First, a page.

Ancient space molecule detected

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brian livesey
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Joined: Mon Jan 09, 2006 11:05 am
Location: Lancashire

Ancient space molecule detected

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The positively charged molecule, helium hydride, is regarded as the first molecule to have bonded as the Universe cooled following the big bang. The molecule, despite it being predicted in gas clouds, has remained elusive until now.
Astrophysicists have detected the molecule in a small planetary nebula, 3000 lys distance, in the constellation of Cygnus.
Primeval big bang helium hydride was produced in a different process from that in the planetary nebula ( found in the rings of gas emanating from the central white dwarf star ), but the detection strengthens the theory about "the dawn of chemistry".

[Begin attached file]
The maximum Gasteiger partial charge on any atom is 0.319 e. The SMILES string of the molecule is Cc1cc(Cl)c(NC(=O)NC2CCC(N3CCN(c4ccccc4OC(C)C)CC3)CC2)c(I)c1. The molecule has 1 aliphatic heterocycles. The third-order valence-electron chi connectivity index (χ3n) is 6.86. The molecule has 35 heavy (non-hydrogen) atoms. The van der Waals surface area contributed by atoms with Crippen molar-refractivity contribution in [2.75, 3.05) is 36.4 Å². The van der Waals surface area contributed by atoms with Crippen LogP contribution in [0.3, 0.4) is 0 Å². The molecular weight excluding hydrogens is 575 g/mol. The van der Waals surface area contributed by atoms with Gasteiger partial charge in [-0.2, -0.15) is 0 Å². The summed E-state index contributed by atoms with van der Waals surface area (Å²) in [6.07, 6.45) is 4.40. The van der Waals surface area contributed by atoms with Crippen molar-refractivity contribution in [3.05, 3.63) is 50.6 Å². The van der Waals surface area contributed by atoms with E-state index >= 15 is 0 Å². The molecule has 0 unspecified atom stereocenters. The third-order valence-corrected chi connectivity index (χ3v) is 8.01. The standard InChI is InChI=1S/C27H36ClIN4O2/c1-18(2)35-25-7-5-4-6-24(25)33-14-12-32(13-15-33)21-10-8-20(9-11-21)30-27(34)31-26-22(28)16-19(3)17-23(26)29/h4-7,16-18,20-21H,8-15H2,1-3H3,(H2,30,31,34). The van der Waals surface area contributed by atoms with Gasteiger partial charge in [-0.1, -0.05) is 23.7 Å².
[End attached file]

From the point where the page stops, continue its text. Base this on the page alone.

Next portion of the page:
Dr Jerome Loreau, a helium hydride expert at the Universite Libre de Bruxelles, who was not a member of the research team, said that helium hydride "is the first molecule ever to form in the Universe , about 380,000 years after the big bang, in an era known as the recombination epoch." He added that the molecule later led to the formation of stars and galaxies. "It is therefore exciting to have finally observed one of the building blocks of the molecular universe," he said.
A difficulty in detecting the molecule is that its presence in space is almost obscured by overlapping "signatures" from a molecule of hydrogen and carbon. Helium hydride was detected at high altitude above most of the atmosphere's water vapour from a modified Boeing 747SP, fitted with the Sofia Telescope. It was a joint project between Nasa and the German Aerospace Centre.

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